Prairie Memories by Gary Heintz: Halloween in Harrold | TSLN.com
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Prairie Memories by Gary Heintz: Halloween in Harrold

Halloween in Harrold was an exciting, scary time when I was eight years old. To go out in the dark October night, trying to see through the eyeholes of my plastic mask was a courageous act, even when marching down the suddenly mysterious streets with my best friends.

Homemade popcorn balls from Mrs. Hansen, a can of pop and a candy bar from Kenny Gregg usually meant your trick or treating had been successful. We soon learned where the best chocolate chip cookies and homemade fudge was made, and hit those houses early to make sure their supply hadn’t been exhausted by other local ghost and goblins.

The older kids were in charge of the tricking for the most part, dragging oil drums and flatbed trailers from the county shop out into the street, along with any benches and swing sets that weren’t tied down. An occasional outhouse was turned over and burning barrels cluttered the alleys. The tricking was considered a rite of passage, and usually done in good-natured fun. Part of the fun was the punishment for those tricks. The high school students got to leave school the following morning to go around town and clean up their handiwork.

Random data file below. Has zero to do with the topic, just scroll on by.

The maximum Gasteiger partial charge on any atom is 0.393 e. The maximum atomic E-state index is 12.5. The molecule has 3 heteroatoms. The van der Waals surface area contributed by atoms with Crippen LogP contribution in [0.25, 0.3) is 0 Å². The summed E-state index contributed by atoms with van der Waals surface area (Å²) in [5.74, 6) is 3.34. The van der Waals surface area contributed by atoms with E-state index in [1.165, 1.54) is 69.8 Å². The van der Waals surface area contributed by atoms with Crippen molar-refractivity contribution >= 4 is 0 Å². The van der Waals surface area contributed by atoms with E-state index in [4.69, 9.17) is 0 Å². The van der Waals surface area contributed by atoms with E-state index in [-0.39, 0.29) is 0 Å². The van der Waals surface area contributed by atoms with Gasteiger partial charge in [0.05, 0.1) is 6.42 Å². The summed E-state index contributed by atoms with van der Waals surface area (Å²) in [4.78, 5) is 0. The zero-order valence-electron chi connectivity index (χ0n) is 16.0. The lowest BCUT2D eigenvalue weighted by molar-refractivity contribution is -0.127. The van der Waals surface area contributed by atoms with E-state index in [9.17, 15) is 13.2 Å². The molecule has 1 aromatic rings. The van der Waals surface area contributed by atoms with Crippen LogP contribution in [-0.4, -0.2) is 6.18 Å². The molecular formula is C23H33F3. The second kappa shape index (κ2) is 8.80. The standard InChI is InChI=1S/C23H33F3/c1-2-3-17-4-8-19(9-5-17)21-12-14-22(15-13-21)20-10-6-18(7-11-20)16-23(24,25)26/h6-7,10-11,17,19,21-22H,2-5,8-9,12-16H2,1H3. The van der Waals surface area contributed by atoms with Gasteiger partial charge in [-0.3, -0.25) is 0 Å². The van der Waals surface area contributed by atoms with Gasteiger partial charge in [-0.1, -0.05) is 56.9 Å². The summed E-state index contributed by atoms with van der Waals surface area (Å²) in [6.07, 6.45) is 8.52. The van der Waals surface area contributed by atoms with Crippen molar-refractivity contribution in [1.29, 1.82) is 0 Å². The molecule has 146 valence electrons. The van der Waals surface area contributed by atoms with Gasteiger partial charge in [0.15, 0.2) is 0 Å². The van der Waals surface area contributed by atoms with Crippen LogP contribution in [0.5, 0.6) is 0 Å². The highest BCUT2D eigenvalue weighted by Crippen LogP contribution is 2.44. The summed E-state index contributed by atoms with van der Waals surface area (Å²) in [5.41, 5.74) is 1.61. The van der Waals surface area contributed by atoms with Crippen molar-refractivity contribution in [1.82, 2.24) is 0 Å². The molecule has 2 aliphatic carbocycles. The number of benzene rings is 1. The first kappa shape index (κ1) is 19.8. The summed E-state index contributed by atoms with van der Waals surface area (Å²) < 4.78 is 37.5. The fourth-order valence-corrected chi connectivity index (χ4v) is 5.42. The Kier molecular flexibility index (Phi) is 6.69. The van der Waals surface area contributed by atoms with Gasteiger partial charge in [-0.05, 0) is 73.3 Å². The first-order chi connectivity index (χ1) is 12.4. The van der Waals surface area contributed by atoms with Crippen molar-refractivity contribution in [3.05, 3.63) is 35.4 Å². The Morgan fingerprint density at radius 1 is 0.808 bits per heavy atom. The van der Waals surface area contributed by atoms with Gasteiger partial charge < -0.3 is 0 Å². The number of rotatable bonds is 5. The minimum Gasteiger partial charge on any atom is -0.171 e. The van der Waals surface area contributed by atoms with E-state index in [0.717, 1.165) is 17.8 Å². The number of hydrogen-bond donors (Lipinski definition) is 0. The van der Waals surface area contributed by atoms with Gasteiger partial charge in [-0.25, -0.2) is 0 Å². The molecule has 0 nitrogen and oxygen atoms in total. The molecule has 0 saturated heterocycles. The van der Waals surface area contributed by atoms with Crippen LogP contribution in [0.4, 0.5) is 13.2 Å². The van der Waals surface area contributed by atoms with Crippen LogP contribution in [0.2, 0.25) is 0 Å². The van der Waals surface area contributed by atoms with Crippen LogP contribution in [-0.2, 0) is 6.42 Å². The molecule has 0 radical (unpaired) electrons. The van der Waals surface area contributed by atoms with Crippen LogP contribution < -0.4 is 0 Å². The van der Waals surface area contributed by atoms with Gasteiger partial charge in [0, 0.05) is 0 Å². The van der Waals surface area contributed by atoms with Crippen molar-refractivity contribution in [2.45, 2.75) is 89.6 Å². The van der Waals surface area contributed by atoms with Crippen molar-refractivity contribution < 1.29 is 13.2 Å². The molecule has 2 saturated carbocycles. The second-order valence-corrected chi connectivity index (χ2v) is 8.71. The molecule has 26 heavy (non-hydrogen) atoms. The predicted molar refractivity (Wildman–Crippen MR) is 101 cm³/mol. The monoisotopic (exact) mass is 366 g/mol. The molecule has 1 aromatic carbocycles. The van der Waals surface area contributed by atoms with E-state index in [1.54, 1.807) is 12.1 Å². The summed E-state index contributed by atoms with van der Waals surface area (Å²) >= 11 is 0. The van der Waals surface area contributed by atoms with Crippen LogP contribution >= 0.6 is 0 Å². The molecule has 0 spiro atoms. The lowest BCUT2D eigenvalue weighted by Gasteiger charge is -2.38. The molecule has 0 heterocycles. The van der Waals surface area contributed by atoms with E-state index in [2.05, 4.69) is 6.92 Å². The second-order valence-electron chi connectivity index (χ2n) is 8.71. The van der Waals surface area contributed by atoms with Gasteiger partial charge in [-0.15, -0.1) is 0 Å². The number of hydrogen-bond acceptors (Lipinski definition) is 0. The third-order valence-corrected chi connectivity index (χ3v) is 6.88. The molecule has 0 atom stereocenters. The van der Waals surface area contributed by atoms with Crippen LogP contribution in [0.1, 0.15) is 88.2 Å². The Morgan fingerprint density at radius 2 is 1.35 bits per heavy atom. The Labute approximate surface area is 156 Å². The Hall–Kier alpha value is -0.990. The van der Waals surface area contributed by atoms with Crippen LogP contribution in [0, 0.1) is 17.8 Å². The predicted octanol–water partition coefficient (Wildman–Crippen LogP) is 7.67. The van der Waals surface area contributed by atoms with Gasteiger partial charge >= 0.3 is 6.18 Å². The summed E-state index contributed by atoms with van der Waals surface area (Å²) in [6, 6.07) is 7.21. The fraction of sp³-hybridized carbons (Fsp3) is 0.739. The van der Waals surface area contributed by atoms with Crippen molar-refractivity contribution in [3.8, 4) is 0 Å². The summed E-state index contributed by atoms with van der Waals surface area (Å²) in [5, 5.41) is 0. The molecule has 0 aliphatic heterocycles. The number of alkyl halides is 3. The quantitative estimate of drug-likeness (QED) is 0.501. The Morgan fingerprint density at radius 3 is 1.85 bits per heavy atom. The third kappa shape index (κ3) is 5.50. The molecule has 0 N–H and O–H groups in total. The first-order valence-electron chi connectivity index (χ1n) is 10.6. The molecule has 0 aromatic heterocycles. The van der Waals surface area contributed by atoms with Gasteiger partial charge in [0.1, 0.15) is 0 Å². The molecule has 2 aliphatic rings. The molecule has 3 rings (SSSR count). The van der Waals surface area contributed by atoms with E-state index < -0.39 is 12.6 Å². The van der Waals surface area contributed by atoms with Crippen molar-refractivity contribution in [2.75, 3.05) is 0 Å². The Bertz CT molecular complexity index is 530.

There was always one piece of handiwork no one would take blame for and it usually “hung around” for quite some time. There were several teens who would climb to the top of the water tower and hang a five gallon bucket from the bottom of the tank, so it would clang against the tower when the wind blew, echoing all over town. It was funny at first, but soon became a real nuisance. The city cop would finally corner the boys and take them over to the park and stand at the bottom of the tower until the bucket was cut down.

One trick that wasn’t so harmless and turned out to be quite scary and dangerous was the night teens rolled a railroad grain car across the street, to block traffic. The prank backfired when they realized many cars’ headlight beams went below the belly of the train car, and several people almost ran into the train, sliding to a stop just short of going under the rail car.

We had a third grade teacher that went the extra mile and had a Halloween party for her class the night before Halloween. I lived close to the school, and was the first student to arrive, wearing my Casper the Friendly Ghost costume. The teacher was impressed with the costume and she wanted to play a prank on the rest of the class by having me hide in the storage closet until the party was started, and then at her cue, I would jump out a scare everyone. So in the closet I went. She kept cautioning me to stay quiet so I wouldn’t spoil the surprise. I soon was getting hot and sweat was beading up on my nose, causing me to want to scratch in the worst way. The kids started trickling in and pretty soon they were playing games, dunking for apples and having a great time. I was still in the closet. Surely my teacher must be ready for me to jump out and scare the class at any moment! I was so excited, until I saw the class putting their coats on and going out the door. After they were all gone and the teacher was cleaning up the classroom, I opened the storage door and asked, “Can I come out now?” She was so startled, she spilled lemonade all over her desk. She was so sorry and ashamed that she had forgotten about me being in the closet, but not nearly as sorry as I was. I had looked forward to dunking for apples.


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